A Year Later Huntington Revitalizes

June 28, 2002
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GRAND RAPIDS — Huntington National Bank is going through what officials refer to as a “rebirth.” That process is producing a “new” Huntington intent on building customer relationships.

Nearly a year ago, Huntington President and CEO Thomas Hoaglin outlined a new game plan designed to bring sharper focus to customer service and core Midwest markets.

Too much decision-making had been centralized, causing focus to shift away from serving customers and onto the corporate bureaucracy, Hoaglin said at the time.

Huntington had not been working very well, and senior management turnover had taken a toll on the company.

As James Dunlap, president of Huntingon National Bank-Michigan, recalled, “We were in a very different place then, some of us physically, and nearly all of us emotionally.”

Hoaglin said that when he came to Grand Rapids in April 2001, the Huntington team members he met “were not talking about winning.”

They are now, as was evidenced when he returned to town to report on the company’s progress and articulate the “new” Huntington vision for both Huntington associates and customers gathered Monday at Frederik Meijer Gardens and Sculpture Park.

“What I think we have done is unleash the Huntington talent that was already there,” he said of the team’s performance over the past year.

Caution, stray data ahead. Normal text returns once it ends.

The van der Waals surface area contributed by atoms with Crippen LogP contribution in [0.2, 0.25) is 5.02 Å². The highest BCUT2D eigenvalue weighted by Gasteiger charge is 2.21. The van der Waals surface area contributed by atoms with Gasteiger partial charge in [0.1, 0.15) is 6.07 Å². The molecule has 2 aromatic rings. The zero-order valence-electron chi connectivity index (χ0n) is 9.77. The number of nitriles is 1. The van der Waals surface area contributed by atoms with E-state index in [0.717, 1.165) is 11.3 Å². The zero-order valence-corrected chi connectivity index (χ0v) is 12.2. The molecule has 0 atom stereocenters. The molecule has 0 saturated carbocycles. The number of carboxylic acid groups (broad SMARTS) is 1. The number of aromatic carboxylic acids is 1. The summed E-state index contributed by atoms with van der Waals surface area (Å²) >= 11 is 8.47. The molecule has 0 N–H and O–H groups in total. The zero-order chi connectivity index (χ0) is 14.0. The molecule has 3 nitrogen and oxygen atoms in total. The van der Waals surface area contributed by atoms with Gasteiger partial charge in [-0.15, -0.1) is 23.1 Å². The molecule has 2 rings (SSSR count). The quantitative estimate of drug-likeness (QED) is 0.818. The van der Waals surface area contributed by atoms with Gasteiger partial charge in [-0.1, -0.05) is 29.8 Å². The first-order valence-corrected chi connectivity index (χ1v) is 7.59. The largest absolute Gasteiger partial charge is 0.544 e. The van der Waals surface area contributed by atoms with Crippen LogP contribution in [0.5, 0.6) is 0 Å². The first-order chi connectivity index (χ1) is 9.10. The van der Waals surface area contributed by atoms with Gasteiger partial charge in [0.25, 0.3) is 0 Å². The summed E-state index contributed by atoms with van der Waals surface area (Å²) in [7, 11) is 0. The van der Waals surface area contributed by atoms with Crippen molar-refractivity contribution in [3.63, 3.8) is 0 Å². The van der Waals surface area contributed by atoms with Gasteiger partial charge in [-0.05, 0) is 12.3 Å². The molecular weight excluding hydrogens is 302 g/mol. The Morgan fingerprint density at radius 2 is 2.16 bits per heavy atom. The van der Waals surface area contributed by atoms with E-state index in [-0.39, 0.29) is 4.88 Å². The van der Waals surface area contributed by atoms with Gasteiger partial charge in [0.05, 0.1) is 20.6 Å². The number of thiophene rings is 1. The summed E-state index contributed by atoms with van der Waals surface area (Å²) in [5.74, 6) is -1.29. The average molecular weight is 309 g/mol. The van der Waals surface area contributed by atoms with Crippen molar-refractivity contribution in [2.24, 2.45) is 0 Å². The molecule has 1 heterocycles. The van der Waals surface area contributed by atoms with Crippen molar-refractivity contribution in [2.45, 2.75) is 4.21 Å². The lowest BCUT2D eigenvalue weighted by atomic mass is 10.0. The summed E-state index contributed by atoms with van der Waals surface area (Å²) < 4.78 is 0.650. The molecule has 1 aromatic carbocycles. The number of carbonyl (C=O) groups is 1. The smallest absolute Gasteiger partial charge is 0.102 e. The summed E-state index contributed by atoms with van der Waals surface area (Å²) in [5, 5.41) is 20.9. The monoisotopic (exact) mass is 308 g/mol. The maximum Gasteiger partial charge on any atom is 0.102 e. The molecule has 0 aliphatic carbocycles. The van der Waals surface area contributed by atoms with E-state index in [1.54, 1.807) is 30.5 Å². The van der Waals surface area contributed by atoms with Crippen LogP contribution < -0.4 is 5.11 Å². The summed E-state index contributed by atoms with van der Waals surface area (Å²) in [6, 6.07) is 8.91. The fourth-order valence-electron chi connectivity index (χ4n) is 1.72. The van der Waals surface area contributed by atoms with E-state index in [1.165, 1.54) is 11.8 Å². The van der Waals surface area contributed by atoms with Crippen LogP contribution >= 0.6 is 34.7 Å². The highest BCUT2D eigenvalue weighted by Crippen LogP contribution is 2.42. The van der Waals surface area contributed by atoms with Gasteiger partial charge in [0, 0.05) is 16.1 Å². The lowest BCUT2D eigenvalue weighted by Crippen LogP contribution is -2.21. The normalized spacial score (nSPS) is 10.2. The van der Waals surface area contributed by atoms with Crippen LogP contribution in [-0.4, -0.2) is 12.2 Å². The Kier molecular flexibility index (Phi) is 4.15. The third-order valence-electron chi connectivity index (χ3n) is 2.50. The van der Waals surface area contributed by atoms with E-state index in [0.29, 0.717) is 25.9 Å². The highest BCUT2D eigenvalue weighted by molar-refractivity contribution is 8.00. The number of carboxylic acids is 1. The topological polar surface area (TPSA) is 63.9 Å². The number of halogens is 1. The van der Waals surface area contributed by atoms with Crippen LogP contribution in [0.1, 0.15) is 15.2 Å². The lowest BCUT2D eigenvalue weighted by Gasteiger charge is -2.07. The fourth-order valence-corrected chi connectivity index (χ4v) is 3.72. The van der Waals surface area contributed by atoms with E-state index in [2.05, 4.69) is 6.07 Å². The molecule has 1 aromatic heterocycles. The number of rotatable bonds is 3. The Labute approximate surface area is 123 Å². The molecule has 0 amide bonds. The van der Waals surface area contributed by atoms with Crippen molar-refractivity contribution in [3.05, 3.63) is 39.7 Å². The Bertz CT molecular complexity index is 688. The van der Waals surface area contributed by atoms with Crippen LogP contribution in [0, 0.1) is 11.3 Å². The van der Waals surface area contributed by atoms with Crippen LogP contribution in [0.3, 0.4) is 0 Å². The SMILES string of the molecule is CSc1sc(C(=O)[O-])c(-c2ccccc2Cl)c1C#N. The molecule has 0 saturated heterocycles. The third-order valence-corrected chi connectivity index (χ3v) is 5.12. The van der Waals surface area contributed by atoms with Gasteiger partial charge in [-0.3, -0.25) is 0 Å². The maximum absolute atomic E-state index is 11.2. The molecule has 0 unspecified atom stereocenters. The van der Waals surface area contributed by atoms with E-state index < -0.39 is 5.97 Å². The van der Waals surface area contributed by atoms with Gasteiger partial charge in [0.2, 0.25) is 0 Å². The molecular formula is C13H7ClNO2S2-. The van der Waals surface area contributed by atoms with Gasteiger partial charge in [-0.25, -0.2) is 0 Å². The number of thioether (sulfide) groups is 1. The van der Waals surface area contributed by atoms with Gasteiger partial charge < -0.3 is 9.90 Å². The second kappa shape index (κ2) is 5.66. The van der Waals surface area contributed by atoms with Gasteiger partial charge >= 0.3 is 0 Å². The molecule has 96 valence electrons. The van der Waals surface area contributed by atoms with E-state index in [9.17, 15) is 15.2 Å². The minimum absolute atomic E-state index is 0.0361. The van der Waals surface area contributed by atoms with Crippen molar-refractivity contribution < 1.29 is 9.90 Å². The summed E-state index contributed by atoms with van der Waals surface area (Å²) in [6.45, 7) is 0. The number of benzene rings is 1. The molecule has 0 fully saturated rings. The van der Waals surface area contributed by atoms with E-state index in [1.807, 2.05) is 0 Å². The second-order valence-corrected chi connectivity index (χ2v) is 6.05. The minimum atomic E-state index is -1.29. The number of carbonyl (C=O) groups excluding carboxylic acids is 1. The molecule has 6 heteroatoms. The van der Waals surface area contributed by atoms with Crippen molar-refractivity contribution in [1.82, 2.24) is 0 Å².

As part of its transformation process, over the past year Huntington sold its Florida operations, consolidated 43 banking offices in Michigan, Ohio, Indiana and West Virginia, reduced its dividend, and strategically repositioned itself as “customer centric” and as a local bank supported by decentralized decision making.

“As I began to get acquainted with Huntington I learned firsthand from talking to many Huntington associates that people did not feel a sense of being empowered,” Hoaglin said.

That’s expected to change as decision-making has been pushed down to the local level. After years of decline or no growth in West Michigan, Huntington’s deposits have been “growing very nicely,” he said. Core deposits for the company were up about $1.5 billion in the last year.

In West Michigan, at the end of March 2001, the bank’s core deposits were $1.71 billion. At the end of March 2002 they were $1.87 billion.

“That simply was not the pattern in West Michigan,” Hoaglin pointed out. “I think you’ve shown over the last year that West Michigan can play a key role in Huntington’s growth.”

Revenues have begun to grow, which had not been the case in the past, and expenses have been well controlled, he said. Huntington also is beginning to invest in better technology for banking associates, and the roll-out of a new customer service system in all banking offices is well underway.

Huntington funds are doing well despite difficult market conditions, the company’s investment arm has been growing rapidly, loan originations continue to be strong, and dealer sales business has held up well, despite stiff price competition, Hoaglin noted.

As a result, he said, the company’s financial performance is better and its stock price higher.

Furthermore, employee retention has increased to 71 percent.

“Our company has stopped treading water. We’re growing again,” he said. “Customers are saying regularly what a positive change they see.

“I believe that, in general, our Huntington associates are far more engaged than they ever were before. Now what we have to do is think and act like this company is ours.”

The company has undergone a cultural transformation, Hoaglin said.

The thrust now is on “becoming essential partners to customers” by creating positive customer experiences and building relationships with both customers and the community, he said.

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